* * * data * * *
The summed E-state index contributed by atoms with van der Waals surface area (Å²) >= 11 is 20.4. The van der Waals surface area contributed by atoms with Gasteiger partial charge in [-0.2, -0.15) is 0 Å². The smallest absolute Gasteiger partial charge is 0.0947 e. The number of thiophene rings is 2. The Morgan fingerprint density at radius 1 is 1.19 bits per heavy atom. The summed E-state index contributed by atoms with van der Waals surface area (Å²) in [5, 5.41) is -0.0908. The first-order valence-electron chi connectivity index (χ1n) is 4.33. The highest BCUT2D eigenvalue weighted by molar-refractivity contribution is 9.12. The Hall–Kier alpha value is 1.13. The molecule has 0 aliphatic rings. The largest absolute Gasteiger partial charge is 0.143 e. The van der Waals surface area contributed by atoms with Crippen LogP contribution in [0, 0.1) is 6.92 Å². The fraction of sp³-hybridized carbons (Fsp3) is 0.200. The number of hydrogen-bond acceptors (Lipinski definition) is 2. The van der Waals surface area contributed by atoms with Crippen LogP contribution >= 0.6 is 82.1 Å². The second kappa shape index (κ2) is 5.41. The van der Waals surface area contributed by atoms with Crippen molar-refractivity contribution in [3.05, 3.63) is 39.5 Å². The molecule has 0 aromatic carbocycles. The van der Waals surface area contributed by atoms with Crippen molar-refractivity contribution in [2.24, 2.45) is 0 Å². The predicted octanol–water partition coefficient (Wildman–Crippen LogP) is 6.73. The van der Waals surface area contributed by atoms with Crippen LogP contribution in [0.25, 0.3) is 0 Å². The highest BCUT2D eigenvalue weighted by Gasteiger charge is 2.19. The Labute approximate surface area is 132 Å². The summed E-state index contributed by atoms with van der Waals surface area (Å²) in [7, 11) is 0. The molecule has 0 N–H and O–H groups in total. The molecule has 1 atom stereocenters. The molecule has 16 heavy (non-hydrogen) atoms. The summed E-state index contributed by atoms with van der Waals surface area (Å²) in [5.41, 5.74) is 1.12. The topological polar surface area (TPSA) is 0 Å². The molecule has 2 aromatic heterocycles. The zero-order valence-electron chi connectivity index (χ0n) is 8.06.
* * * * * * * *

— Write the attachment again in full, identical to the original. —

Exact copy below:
The summed E-state index contributed by atoms with van der Waals surface area (Å²) >= 11 is 20.4. The van der Waals surface area contributed by atoms with Gasteiger partial charge in [-0.2, -0.15) is 0 Å². The smallest absolute Gasteiger partial charge is 0.0947 e. The number of thiophene rings is 2. The Morgan fingerprint density at radius 1 is 1.19 bits per heavy atom. The summed E-state index contributed by atoms with van der Waals surface area (Å²) in [5, 5.41) is -0.0908. The first-order valence-electron chi connectivity index (χ1n) is 4.33. The highest BCUT2D eigenvalue weighted by molar-refractivity contribution is 9.12. The Hall–Kier alpha value is 1.13. The molecule has 0 aliphatic rings. The largest absolute Gasteiger partial charge is 0.143 e. The van der Waals surface area contributed by atoms with Crippen LogP contribution in [0, 0.1) is 6.92 Å². The fraction of sp³-hybridized carbons (Fsp3) is 0.200. The number of hydrogen-bond acceptors (Lipinski definition) is 2. The van der Waals surface area contributed by atoms with Crippen LogP contribution >= 0.6 is 82.1 Å². The second kappa shape index (κ2) is 5.41. The van der Waals surface area contributed by atoms with Crippen molar-refractivity contribution in [3.05, 3.63) is 39.5 Å². The molecule has 0 aromatic carbocycles. The van der Waals surface area contributed by atoms with Crippen molar-refractivity contribution in [2.24, 2.45) is 0 Å². The predicted octanol–water partition coefficient (Wildman–Crippen LogP) is 6.73. The van der Waals surface area contributed by atoms with Crippen LogP contribution in [0.25, 0.3) is 0 Å². The highest BCUT2D eigenvalue weighted by Gasteiger charge is 2.19. The Labute approximate surface area is 132 Å². The summed E-state index contributed by atoms with van der Waals surface area (Å²) in [7, 11) is 0. The molecule has 0 N–H and O–H groups in total. The molecule has 1 atom stereocenters. The molecule has 16 heavy (non-hydrogen) atoms. The summed E-state index contributed by atoms with van der Waals surface area (Å²) in [5.41, 5.74) is 1.12. The topological polar surface area (TPSA) is 0 Å². The molecule has 2 aromatic heterocycles. The zero-order valence-electron chi connectivity index (χ0n) is 8.06.